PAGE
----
Does the new campaign finance law signed into law last week mean our state has lost its resolve to put an end to "Corrupticut"? [In response to the Advocate's online story: "Did State Democrats Just Ruin Connecticut's Campaign-Financing System?"]
Back in 2005, Connecticut proudly passed one of the strongest campaign finance laws in the country, designed to reduce the influence of big money in elections and turn CT in a new direction, away from the scandal associated with the conviction and imprisonment of Governor Rowland. We banned lobbyist and state contractor campaign contributions, as well as payments in "ad books." We created the Citizens' Election Program, designed to reduce the influence of special interest money and level the playing field by allowing qualified candidates to run for office, supported by public financing for candidates who can raise a threshold amount of small contributions from their prospective constituents.
Five years later, our legislature responded to the U.S. Supreme Court’s Citizens United decision with strong attribution and disclaimer rules for political advertising — the "stand by your ad" rules — that specifically required tax-exempt organizations to disclose their top 5 donors in political advertising and other communications.
Now our legislators have taken a big step backwards on campaign finance and disclosure laws by passing, as an amendment debated in the middle of the night, Public Act 13-180. Candidates for state office now can obtain public funding through the Citizens' Election Program while simultaneously benefitting from thousands of dollars in special interest money raised by political parties for campaign purposes. Nonprofit 501(c)(4) organizations — the "social welfare" groups responsible for an explosion in campaign spending across the country — can now contribute to unlimited "independent expenditures" for political advertising in connection with CT campaigns without revealing the names of their major donors.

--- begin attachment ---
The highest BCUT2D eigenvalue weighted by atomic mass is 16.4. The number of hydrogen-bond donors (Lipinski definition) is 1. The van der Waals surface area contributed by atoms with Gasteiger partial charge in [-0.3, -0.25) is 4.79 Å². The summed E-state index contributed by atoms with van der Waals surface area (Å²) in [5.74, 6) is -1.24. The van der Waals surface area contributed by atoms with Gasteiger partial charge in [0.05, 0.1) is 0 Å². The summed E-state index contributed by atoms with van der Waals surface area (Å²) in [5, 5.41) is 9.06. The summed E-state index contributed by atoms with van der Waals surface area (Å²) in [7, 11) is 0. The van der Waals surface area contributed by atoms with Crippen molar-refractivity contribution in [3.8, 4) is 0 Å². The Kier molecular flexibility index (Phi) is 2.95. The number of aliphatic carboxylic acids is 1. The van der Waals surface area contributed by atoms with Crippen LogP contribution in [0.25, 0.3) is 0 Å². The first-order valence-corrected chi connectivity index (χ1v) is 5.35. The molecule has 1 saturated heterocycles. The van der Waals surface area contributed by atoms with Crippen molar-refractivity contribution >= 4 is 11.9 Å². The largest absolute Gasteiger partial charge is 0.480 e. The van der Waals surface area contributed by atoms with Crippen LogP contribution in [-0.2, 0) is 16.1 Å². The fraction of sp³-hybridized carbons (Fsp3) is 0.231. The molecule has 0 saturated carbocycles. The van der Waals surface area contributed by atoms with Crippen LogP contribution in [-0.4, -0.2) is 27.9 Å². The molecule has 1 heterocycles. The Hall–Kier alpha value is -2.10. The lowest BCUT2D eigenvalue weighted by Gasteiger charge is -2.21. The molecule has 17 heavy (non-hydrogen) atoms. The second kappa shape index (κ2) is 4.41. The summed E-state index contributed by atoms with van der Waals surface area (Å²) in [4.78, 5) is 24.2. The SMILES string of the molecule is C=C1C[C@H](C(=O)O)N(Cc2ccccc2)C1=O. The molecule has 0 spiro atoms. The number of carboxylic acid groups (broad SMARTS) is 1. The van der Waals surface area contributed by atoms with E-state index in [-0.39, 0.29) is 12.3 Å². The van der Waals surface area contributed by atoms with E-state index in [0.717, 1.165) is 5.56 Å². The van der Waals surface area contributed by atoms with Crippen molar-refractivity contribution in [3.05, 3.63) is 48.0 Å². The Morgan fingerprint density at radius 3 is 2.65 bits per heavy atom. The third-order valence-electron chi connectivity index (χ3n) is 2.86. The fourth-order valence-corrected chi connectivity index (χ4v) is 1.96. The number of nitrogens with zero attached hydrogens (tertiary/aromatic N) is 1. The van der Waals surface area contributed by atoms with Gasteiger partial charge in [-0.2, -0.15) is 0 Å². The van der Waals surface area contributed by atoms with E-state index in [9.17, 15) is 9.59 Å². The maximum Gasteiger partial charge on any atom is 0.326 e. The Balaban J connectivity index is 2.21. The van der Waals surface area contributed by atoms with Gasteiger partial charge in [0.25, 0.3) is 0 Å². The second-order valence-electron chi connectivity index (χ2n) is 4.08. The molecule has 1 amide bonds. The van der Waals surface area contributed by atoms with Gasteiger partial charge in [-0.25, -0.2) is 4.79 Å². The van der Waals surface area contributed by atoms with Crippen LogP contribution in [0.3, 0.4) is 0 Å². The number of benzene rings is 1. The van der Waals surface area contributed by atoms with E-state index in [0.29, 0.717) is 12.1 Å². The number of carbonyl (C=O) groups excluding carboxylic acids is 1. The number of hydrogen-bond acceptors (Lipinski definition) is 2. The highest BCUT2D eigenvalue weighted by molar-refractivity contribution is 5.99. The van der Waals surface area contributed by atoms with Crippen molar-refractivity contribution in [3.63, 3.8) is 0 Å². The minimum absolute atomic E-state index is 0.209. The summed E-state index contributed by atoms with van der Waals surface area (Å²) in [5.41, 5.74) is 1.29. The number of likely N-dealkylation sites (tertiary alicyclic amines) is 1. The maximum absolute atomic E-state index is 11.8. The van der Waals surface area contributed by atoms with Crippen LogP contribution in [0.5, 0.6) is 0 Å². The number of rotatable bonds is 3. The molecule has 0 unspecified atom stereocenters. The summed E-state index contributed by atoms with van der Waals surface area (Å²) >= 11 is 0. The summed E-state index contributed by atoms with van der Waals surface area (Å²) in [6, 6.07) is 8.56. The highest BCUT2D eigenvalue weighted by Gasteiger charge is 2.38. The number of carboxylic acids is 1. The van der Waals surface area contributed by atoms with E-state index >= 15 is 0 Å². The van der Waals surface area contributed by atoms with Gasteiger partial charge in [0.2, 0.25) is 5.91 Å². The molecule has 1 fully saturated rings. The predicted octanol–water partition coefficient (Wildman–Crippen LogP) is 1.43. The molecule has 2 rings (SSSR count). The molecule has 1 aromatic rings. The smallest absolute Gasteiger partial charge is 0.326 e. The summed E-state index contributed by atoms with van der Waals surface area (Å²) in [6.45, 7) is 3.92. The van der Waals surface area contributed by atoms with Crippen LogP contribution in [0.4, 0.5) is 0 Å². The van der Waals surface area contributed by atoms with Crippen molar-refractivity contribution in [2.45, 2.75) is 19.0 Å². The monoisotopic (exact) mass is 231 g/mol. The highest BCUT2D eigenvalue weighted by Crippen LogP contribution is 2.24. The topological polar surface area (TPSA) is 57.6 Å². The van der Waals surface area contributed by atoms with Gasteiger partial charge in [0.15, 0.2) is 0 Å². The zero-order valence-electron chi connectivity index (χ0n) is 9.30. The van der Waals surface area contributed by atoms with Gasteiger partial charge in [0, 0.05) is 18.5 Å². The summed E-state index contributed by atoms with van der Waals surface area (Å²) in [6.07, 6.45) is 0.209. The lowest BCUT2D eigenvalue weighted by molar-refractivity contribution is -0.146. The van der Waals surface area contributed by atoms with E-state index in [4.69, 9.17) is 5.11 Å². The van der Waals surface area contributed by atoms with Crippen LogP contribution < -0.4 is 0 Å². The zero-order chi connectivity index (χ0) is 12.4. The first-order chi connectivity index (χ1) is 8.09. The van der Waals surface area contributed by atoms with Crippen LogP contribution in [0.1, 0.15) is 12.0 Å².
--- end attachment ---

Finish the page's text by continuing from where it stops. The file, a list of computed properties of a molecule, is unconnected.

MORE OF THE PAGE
Should tax-exempt groups — whether homegrown in CT or based elsewhere — be able to spend unlimited amounts in our state to influence our elections while concealing their major donors? The League of Women Voters of CT says NO. Disclosure helps our voters to evaluate the campaign messages they hear and to make informed decisions. Transparency is a choice we believe is in the public interest — and we are sorry to see the majority of CT legislators put their campaign interests before the public interest.
Cheryl Dunson, President
Christine S. Horrigan, Government Chair
League of Women Voters of Connecticut